Extensiveness and perceptions of lecture demonstrations in the high school chemistry classroom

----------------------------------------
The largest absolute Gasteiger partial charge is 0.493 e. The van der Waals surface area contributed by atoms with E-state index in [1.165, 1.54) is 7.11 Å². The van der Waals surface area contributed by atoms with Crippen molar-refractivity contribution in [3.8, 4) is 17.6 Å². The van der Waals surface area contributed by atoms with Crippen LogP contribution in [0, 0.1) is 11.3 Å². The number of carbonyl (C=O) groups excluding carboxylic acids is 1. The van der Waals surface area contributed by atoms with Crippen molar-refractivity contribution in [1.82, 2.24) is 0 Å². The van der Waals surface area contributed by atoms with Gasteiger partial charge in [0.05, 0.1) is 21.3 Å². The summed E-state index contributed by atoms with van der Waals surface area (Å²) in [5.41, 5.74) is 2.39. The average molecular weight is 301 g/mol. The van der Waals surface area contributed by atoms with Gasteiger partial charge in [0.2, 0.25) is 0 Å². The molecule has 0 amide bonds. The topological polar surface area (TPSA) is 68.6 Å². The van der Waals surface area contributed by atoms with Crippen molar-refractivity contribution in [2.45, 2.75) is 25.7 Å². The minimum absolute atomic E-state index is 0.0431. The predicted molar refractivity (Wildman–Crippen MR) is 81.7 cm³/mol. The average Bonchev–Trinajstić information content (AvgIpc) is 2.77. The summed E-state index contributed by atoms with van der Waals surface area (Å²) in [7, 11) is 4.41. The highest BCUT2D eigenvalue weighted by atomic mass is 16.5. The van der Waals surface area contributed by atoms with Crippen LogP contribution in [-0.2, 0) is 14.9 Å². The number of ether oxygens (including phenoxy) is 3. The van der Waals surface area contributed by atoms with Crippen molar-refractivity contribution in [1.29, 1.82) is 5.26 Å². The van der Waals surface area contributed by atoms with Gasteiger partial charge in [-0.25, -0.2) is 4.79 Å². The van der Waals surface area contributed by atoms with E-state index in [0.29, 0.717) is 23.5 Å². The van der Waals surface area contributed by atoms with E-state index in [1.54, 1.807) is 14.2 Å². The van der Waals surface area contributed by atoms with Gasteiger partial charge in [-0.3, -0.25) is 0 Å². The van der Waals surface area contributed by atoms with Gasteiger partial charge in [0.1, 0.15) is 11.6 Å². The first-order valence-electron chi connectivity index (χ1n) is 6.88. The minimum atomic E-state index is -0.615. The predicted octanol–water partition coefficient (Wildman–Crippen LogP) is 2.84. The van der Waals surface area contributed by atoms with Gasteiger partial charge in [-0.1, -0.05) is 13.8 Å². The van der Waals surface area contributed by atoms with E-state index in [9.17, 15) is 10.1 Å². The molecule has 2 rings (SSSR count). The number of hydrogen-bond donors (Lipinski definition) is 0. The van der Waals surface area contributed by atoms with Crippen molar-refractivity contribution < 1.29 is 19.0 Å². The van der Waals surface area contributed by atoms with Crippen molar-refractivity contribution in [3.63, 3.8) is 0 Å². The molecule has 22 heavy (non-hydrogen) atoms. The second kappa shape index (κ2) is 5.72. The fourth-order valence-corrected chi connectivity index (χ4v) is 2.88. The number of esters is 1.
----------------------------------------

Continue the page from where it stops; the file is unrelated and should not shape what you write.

While lecture demonstrations have been conducted in chemistry classrooms for hundreds of years, little research exists to document the frequency with which such demonstrations are employed or their effect on learners' motivation and performance. A mixed-methods research study was performed, using quantitative and qualitative survey data, along with qualitative data from follow-up interviews and structured email correspondence. Fifty-two randomly selected chemistry teachers completed a survey regarding their present and projected use of classroom demonstrations. Twelve of the survey participants provided elaboration in the form of an extended questionnaire. Data indicate that all except one of the survey participants currently employ lecture demonstrations, and all anticipate performing the same number of, or more, demonstrations in their future instruction. Extended questionnaire and survey data reveal that the participating chemistry teachers perceive substantial positive effects on students’ performance on classroom assignments and a lesser, though still positive, effect, on learners' motivation. No correlations were observed between the number of lecture demonstrations performed and educators' years of experience teaching chemistry, previous exposure to demonstrations, or undergraduate degrees earned.